Near Sharkey’s Ridge

(Click on the image to MONSTER size it, or click here to read from the beginning!)
I like this panel. 
 I don’t know if I mentioned it, but when I was growing up on the farm, I used to love taking regular walks out into the fields at night.  Sometimes, as I’d be making my way from one place to another, I’d be down by the road that went by when a car would come along.  It’s quiet out there, so you heard them coming for a half mile, which presented me with a decision: do I stand there and wave at the lights as they go by, or do I hide in the tall weeds and wait for them to pass?  Well, more often than not, I’d opt for hiding….which is actually a pretty cool feeling… it’s close to being invisible, you know?  The possibility of being spotted was a tiny thrill, and I suddenly felt like a spy (or like Snoopy, imagining he was a downed WWI fighter pilot trying to get back across enemy lines to safety).  Hey, I was a kid.
Anyway, this panel reminds me of that feeling, and the decision to duck or wave at the anonymous, passing lights.
It was the kind of quality that I like about rural situations….the feeling of isolation…leaving civilization behind and trekking into the wild unknown.
On the art side of my thinking, a quote from the inspirational Alex Toth is stuck in my mind: “Draw only what you need to.”  That’s a powerful quote, and one that, if you keep throwing it at your work, is bound to change things.  Keep in mind, that saying isn’t an excuse to be lazy….it just means to keep in mind what is essential in the scene and focus on that.  Don’t get caught up in drawing tons of floorboard lines if just suggesting it would do.  Most of what is up there in that panel above is suggested…but isn’t it powerful?  The viewer takes their experiences and fills in the missing bits and pieces until they construct a scene in their mind that is much more than I could draw.  Remember, storytelling requires the imagination of the viewer to work.  Make use of it.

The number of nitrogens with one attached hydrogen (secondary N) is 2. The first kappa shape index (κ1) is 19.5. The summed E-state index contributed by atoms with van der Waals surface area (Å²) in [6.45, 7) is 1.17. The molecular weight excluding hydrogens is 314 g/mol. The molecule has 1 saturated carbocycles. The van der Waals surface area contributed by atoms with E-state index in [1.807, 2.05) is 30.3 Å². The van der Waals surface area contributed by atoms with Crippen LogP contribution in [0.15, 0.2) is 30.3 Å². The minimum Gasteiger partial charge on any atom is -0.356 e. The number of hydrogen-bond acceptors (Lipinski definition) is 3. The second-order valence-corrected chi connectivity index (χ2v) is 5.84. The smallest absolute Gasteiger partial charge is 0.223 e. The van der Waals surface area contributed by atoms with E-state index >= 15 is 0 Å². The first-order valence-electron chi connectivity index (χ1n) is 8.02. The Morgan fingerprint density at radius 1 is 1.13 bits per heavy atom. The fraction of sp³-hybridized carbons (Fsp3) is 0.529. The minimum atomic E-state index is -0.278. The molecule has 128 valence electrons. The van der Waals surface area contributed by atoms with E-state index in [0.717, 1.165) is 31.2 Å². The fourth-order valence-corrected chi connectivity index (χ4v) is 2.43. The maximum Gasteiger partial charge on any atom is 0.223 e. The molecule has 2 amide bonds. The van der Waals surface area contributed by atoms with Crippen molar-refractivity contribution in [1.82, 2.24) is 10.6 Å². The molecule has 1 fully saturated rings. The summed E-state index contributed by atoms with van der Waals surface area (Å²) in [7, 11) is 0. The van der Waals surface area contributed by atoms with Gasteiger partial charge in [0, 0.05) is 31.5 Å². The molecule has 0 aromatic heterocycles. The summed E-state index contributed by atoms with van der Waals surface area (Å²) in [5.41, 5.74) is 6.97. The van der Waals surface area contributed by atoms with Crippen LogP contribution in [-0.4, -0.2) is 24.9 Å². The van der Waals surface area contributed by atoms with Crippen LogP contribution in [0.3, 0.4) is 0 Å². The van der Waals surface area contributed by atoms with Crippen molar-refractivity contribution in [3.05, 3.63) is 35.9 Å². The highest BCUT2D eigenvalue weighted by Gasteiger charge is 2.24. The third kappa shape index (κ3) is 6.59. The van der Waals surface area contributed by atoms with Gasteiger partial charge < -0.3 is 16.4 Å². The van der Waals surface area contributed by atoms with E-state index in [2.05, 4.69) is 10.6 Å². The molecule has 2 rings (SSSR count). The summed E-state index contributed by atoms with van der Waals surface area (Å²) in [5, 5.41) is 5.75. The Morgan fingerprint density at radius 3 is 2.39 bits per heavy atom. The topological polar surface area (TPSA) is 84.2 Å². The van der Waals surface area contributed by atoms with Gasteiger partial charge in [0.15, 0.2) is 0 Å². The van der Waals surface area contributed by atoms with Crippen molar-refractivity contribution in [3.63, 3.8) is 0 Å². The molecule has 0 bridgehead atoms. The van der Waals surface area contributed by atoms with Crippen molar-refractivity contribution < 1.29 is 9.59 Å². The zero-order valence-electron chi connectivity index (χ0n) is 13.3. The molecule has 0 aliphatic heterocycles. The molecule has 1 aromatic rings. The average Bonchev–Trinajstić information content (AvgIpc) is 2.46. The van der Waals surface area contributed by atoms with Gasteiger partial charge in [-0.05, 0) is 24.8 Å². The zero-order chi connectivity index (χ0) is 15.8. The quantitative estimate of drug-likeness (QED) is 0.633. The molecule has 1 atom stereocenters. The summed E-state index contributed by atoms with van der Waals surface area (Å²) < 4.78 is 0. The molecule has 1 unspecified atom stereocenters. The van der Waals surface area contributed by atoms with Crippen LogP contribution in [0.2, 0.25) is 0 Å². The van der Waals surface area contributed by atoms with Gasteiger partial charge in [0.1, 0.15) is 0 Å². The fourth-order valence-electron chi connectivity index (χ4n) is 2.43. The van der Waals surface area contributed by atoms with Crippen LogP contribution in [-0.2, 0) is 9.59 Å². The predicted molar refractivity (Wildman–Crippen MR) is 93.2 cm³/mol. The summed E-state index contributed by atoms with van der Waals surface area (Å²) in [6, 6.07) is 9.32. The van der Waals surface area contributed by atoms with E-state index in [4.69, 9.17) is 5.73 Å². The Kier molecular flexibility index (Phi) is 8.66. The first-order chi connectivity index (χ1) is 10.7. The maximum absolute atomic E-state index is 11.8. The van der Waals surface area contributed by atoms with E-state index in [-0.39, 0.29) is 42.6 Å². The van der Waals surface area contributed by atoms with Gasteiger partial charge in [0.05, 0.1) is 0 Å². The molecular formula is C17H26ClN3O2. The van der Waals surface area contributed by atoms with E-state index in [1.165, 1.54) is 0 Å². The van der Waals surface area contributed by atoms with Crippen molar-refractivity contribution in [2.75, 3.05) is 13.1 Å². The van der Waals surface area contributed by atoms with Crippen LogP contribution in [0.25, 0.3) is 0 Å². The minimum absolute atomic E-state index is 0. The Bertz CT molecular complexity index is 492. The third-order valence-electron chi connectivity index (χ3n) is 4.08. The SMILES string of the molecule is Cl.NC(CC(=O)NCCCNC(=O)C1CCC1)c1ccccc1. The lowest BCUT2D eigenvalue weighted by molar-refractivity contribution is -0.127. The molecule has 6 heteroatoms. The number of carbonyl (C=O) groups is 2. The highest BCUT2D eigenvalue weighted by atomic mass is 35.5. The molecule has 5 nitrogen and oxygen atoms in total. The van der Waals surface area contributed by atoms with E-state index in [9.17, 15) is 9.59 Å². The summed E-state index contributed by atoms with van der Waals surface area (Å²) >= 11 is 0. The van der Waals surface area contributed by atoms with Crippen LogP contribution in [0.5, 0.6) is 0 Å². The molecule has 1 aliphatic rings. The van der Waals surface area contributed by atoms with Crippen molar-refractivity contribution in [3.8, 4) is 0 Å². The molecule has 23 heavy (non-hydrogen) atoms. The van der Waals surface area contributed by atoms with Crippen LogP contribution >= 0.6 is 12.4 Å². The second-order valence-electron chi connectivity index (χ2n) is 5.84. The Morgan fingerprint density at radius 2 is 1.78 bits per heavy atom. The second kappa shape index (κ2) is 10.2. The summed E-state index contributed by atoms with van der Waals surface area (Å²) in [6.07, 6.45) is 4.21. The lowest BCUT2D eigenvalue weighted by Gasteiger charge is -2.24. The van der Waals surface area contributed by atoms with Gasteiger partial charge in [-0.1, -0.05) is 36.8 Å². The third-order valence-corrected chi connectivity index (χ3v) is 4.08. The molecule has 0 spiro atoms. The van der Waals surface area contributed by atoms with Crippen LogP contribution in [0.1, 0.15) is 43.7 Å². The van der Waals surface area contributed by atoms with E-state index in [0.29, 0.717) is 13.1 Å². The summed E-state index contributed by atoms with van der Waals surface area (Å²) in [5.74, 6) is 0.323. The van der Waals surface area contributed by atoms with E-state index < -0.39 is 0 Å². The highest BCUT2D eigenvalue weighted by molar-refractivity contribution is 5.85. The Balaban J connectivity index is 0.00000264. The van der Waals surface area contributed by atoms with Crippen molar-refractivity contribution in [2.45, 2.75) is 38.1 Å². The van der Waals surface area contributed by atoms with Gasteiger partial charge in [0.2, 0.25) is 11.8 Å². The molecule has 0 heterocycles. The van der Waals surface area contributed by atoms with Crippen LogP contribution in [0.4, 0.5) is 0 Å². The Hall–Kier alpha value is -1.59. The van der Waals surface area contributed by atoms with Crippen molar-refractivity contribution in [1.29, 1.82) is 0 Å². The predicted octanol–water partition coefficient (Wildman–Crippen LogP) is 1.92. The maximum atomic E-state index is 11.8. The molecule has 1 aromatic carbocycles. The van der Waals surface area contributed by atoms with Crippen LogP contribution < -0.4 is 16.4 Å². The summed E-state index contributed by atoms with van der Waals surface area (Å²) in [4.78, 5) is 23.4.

I also managed to pick up a really great score…an original page of Tom Strong, drawn by Chris Sprouse and inked by Karl Story.  Here’s what it looks like:
It’s my new favorite thing…..’cause it makes me feel like I don’t know anything about drawing or inking.
Till next time,



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